Dr. Derrell Peel, Oklahoma State University Extension Livestock Marketing Specialist, offers his economic analysis of the beef cattle industry as part of the weekly series known as the “Cow Calf Corner” published electronically by Dr. Peel and Mark Johnson. Today, Dr. Peel talks about cattle feeding operations in Ontario.
Recently I had the opportunity to visit Ontario for the Ontario Cattle Feeders Association Annual Beef Industry Convention in London, Ontario. The organization is celebrating its 25th anniversary in 2023.
In addition to a great convention, I had the opportunity to visit a number of cattle feeding operations and learn a bit about how cattle feeding works in this unique environment.
Cattle feeding in Ontario is almost entirely indoors due to the cold and wet climate of the region. The photos show several different cattle feeding operations. Ontario is a significant crop production region and feeders utilize corn (dry and high-moisture) and co-products (mostly wet distiller’s grains) intensively.
Waste management is a major issue with barns using either solid floors, which must be scraped and re-bedded weekly or slatted floors with liquid waste lagoons. In either case, farms must have several months to a year of manure storage as manure can only be applied to cropland in short summer windows of time. Manure is an increasingly valuable output, especially with current fertilizer prices.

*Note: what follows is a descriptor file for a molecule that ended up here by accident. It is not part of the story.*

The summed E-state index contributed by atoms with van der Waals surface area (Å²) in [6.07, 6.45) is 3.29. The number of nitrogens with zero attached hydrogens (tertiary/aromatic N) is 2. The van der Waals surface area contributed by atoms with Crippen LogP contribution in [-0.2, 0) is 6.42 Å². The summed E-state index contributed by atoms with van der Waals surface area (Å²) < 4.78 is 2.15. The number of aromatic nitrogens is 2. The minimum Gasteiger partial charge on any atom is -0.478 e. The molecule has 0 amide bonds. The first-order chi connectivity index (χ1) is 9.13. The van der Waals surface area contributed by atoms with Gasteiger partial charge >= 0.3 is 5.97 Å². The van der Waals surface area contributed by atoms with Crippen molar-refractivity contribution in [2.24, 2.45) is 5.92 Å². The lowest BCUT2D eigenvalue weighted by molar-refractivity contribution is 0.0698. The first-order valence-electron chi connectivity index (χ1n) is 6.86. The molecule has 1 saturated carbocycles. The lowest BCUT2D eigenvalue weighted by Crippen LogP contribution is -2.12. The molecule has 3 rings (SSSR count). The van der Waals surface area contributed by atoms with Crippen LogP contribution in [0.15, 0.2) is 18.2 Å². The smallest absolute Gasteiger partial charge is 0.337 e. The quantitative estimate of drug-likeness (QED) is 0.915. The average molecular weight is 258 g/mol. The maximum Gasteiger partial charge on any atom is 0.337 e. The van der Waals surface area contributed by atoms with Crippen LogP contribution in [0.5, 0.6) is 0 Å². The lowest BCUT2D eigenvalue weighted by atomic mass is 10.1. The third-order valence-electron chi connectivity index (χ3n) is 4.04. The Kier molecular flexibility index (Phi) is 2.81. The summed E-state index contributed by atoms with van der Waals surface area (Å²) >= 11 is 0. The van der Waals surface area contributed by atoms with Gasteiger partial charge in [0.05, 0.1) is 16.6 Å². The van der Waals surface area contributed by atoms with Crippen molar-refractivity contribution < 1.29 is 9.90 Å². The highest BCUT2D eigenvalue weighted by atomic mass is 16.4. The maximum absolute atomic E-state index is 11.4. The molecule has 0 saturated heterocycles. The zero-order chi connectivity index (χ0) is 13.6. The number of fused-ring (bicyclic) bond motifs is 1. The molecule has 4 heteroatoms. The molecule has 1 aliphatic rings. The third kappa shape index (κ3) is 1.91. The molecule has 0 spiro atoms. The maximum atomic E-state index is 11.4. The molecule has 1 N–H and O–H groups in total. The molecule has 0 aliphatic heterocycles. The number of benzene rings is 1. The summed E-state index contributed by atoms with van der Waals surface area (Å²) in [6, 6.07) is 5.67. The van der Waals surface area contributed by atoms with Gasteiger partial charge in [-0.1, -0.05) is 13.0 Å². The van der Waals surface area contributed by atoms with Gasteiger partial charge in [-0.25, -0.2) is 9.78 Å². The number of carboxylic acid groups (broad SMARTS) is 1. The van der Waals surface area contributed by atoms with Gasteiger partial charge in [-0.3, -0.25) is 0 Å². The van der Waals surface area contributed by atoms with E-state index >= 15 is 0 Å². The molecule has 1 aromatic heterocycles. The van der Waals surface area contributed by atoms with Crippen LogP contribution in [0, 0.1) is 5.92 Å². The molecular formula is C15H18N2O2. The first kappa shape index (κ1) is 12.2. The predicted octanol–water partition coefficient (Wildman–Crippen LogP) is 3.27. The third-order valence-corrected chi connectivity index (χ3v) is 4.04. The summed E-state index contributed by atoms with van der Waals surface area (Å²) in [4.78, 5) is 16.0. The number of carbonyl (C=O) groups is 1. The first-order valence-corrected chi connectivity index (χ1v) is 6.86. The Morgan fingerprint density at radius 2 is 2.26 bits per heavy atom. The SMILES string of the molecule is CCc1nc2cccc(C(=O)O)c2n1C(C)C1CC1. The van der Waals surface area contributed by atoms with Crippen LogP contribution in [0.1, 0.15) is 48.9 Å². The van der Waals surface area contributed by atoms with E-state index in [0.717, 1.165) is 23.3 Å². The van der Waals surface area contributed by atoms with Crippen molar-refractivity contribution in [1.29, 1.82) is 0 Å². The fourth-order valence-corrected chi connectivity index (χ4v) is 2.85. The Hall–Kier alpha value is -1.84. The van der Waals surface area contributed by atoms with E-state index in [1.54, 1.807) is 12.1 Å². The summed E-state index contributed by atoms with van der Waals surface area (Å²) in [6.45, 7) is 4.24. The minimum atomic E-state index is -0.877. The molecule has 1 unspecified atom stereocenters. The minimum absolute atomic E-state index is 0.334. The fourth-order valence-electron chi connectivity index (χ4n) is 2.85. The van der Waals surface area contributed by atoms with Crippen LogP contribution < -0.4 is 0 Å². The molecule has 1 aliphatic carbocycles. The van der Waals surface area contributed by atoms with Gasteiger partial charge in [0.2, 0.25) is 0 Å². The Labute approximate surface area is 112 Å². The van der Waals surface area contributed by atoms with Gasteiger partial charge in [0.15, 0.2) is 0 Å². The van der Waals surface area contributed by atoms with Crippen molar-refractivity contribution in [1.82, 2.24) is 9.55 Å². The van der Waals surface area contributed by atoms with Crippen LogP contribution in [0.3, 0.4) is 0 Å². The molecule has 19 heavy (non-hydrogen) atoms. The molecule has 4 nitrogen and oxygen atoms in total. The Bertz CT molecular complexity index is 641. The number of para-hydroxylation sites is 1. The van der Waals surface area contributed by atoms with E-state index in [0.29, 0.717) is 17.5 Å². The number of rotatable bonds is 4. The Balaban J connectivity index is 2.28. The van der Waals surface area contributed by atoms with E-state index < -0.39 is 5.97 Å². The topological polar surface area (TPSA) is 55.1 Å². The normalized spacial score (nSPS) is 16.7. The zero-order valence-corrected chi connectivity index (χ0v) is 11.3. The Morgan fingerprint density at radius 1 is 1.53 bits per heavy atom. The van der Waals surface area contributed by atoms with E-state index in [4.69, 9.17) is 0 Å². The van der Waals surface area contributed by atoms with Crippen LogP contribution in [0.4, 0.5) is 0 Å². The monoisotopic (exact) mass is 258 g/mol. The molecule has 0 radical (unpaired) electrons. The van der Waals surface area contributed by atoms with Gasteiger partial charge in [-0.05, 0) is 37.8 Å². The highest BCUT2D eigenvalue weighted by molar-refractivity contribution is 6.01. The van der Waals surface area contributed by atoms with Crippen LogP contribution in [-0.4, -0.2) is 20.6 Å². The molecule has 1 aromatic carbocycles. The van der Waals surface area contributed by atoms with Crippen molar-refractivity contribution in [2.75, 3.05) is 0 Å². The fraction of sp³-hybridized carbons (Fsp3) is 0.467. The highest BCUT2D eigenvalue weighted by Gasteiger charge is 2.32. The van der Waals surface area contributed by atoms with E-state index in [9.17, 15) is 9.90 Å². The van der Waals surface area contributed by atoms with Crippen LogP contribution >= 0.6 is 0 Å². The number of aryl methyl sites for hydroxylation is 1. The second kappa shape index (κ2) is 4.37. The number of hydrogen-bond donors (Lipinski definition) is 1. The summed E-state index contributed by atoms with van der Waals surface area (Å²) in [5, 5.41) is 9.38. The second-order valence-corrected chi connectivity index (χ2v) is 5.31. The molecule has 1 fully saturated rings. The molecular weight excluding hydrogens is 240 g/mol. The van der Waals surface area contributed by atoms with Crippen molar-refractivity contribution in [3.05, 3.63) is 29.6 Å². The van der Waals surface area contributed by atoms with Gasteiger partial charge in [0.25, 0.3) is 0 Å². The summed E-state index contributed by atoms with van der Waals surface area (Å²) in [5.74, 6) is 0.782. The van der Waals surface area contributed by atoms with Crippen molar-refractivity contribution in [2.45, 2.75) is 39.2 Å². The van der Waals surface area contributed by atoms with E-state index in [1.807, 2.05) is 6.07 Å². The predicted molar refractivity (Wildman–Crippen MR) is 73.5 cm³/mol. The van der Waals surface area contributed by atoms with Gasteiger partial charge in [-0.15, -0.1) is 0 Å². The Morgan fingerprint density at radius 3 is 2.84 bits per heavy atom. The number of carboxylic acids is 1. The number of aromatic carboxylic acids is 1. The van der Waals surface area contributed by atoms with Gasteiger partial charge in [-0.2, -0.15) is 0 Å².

The Ontario cattle feeding industry utilizes several sources of cattle. Most of the beef cows in Canada are in the Prairie Provinces and feeder cattle have historically moved east to supply the feedlot industry in Ontario. Cattle are also sourced from Virginia and surrounding regions in the U.S. at times when cattle prices and exchange rates are favorable. Increasingly now, however, the rapidly growing source of cattle are beef x dairy crossbred calves from Ontario and Quebec.
The organization is also celebrating 25 years of the Ontario Corn Fed Beef program, which continues to have success in both domestic and international beef markets. The program has been particularly successful in Japan.
Seeing cattle feeding in this environment emphasizes again to me, the extraordinary ability the beef industry to adapt to a wide range of locations and environments.
I enjoyed tremendous hospitality from cattle feeders in Ontario and I wish continued success for them.
Photos provided by Derrell Peel.